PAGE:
Senate passes defence bill calling for Turkey sanctions over S-400

U.S. Senate passed on Tuesday a $738 billion defence bill calling for sanctions against Turkey over its purchase of the Russian S-400 defence system.

Senators voted 86-8 to approve the National Defense Authorization Act (NDAA), which has now been sent to the desk of U.S President Donald Trump for approval, the Hill said.

The legislation, which cleared the House last week and authorises spending and lays out policy guidelines for the Pentagon,  also prohibits the transfer of F-35 fighter jets to Turkey gives the Pentagon up to $30 million to buy and store F-35s meant for the country.

Turkey began to take delivery of the Russian S-400s in July, prompting Washington to suspend it from the F-35 fighter jet programme, halt its order of 100 of the new-generation jets, and begin procedures to sanction the country under 2017 legislation designed to discourage countries from arms deals with Russia.

U.S. officials say the presence of Russian systems on NATO-allied territory could leave the jets open to subterfuge. Ankara denies this and says the purchase was necessary since a deal to buy Patriot systems from the United States fell through.

The bill also targets pipe-laying vessels for Nord Stream 2 and TurkStream, a Russia-Turkey pipeline, and includes asset freezes and revocation of U.S. visas for the contractors.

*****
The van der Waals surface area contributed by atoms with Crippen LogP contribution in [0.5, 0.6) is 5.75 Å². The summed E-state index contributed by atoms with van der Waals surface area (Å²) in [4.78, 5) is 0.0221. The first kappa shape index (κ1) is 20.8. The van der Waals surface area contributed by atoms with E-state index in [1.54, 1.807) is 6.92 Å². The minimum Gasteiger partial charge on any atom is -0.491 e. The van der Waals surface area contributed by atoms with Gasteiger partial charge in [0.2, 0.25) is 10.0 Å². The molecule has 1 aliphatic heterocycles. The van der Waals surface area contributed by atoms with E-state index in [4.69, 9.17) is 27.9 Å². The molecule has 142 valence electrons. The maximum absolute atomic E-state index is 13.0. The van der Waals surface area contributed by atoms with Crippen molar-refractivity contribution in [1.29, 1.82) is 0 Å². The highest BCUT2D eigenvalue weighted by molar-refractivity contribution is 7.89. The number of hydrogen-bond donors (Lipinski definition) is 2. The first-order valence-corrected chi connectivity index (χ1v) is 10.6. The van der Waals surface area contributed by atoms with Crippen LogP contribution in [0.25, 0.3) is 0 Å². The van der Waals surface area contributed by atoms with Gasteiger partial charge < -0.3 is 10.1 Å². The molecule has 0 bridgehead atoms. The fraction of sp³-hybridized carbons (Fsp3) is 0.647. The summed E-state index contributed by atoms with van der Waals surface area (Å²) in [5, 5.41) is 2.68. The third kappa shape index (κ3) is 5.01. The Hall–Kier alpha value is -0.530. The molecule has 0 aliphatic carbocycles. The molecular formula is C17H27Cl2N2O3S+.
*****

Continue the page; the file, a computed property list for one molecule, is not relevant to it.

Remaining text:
The Turkish Stream pipeline linking Russia and Turkey to Europe via the Black Sea is nearly complete and expected to soon go online. 

The legislation furthermore attempts to lift the U.S. arms embargo on the divided island of Cyprus in favour of the Greek Cypriot administration.

The island of Cyprus has been divided since 1974 into predominantly Greek Cypriot south, whose government is internationally recognised, and the Turkish Cypriot north, whose sovereignty is only recognised by Ankara.

Trump has pledged that he will sign the legislation, which was caught for months in negotiations between House and Senate lawmakers, “immediately” once it reaches his desk.

The Turkish defence ministry in a statement it issued on Tuesday condemned the bill, saying it once again contained hostile elements toward Turkey.

“We would like to once again remind that the language of threat and sanctions will not deter Turkey from taking the necessary steps to ensure its national security," news site T24 quoted the ministry as saying.